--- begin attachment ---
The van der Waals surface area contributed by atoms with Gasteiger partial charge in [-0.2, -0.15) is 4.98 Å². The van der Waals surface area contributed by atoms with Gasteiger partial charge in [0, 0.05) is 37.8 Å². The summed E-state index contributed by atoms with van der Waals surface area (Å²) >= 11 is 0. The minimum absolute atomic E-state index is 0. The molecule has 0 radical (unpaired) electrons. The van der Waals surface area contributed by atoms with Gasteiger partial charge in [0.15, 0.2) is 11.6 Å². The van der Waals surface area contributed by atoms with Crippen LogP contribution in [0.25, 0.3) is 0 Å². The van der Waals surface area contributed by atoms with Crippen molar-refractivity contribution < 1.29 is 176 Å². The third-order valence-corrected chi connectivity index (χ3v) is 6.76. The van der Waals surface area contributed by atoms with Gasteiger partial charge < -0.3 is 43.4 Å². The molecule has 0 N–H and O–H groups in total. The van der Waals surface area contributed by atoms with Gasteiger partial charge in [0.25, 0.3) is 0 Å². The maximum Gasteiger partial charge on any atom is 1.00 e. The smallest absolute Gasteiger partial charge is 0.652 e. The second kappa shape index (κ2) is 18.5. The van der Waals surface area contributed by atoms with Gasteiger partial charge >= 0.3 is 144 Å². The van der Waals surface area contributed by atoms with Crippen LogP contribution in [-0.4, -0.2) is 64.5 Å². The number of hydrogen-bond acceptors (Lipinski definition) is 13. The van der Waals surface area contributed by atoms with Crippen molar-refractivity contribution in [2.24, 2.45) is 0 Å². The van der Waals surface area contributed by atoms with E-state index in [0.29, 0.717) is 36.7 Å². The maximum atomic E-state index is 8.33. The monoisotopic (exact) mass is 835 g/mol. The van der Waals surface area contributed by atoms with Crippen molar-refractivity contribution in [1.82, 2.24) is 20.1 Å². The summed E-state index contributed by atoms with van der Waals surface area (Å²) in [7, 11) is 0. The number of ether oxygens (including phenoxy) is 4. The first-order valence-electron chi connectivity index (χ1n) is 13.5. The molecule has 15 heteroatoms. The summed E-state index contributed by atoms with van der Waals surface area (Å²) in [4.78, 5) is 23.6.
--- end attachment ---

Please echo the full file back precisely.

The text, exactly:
The van der Waals surface area contributed by atoms with Gasteiger partial charge in [-0.2, -0.15) is 4.98 Å². The van der Waals surface area contributed by atoms with Gasteiger partial charge in [0, 0.05) is 37.8 Å². The summed E-state index contributed by atoms with van der Waals surface area (Å²) >= 11 is 0. The minimum absolute atomic E-state index is 0. The molecule has 0 radical (unpaired) electrons. The van der Waals surface area contributed by atoms with Gasteiger partial charge in [0.15, 0.2) is 11.6 Å². The van der Waals surface area contributed by atoms with Crippen LogP contribution in [0.25, 0.3) is 0 Å². The van der Waals surface area contributed by atoms with Crippen molar-refractivity contribution < 1.29 is 176 Å². The third-order valence-corrected chi connectivity index (χ3v) is 6.76. The van der Waals surface area contributed by atoms with Gasteiger partial charge < -0.3 is 43.4 Å². The molecule has 0 N–H and O–H groups in total. The van der Waals surface area contributed by atoms with Gasteiger partial charge in [0.25, 0.3) is 0 Å². The maximum Gasteiger partial charge on any atom is 1.00 e. The smallest absolute Gasteiger partial charge is 0.652 e. The second kappa shape index (κ2) is 18.5. The van der Waals surface area contributed by atoms with Gasteiger partial charge >= 0.3 is 144 Å². The van der Waals surface area contributed by atoms with Crippen LogP contribution in [-0.4, -0.2) is 64.5 Å². The number of hydrogen-bond acceptors (Lipinski definition) is 13. The van der Waals surface area contributed by atoms with Crippen molar-refractivity contribution in [2.24, 2.45) is 0 Å². The van der Waals surface area contributed by atoms with E-state index in [0.29, 0.717) is 36.7 Å². The maximum atomic E-state index is 8.33. The monoisotopic (exact) mass is 835 g/mol. The van der Waals surface area contributed by atoms with Crippen molar-refractivity contribution in [1.82, 2.24) is 20.1 Å². The summed E-state index contributed by atoms with van der Waals surface area (Å²) in [7, 11) is 0. The number of ether oxygens (including phenoxy) is 4. The first-order valence-electron chi connectivity index (χ1n) is 13.5. The molecule has 15 heteroatoms. The summed E-state index contributed by atoms with van der Waals surface area (Å²) in [4.78, 5) is 23.6.